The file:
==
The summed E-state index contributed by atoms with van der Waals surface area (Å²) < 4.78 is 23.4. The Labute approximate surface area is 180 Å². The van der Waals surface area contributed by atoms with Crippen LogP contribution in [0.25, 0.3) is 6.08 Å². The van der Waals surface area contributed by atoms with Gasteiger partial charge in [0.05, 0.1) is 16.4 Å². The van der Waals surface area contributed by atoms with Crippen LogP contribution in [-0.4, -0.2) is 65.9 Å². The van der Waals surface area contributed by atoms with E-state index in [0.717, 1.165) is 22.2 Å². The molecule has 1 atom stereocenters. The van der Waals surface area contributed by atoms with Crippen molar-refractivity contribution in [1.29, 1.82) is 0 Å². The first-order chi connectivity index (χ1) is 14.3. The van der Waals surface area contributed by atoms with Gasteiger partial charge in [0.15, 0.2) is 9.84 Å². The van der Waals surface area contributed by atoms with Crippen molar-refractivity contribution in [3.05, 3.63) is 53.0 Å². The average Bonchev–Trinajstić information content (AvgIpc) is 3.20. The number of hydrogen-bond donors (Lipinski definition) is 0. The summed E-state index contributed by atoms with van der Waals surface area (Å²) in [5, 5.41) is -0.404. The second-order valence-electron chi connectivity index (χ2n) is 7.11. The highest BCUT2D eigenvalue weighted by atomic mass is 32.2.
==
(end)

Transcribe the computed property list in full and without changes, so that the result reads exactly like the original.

The summed E-state index contributed by atoms with van der Waals surface area (Å²) < 4.78 is 23.4. The Labute approximate surface area is 180 Å². The van der Waals surface area contributed by atoms with Crippen LogP contribution in [0.25, 0.3) is 6.08 Å². The van der Waals surface area contributed by atoms with Gasteiger partial charge in [0.05, 0.1) is 16.4 Å². The van der Waals surface area contributed by atoms with Crippen LogP contribution in [-0.4, -0.2) is 65.9 Å². The van der Waals surface area contributed by atoms with E-state index in [0.717, 1.165) is 22.2 Å². The molecule has 1 atom stereocenters. The van der Waals surface area contributed by atoms with Crippen molar-refractivity contribution in [1.29, 1.82) is 0 Å². The first-order chi connectivity index (χ1) is 14.3. The van der Waals surface area contributed by atoms with Gasteiger partial charge in [0.15, 0.2) is 9.84 Å². The van der Waals surface area contributed by atoms with Crippen molar-refractivity contribution in [3.05, 3.63) is 53.0 Å². The average Bonchev–Trinajstić information content (AvgIpc) is 3.20. The number of hydrogen-bond donors (Lipinski definition) is 0. The summed E-state index contributed by atoms with van der Waals surface area (Å²) in [5, 5.41) is -0.404. The second-order valence-electron chi connectivity index (χ2n) is 7.11. The highest BCUT2D eigenvalue weighted by atomic mass is 32.2.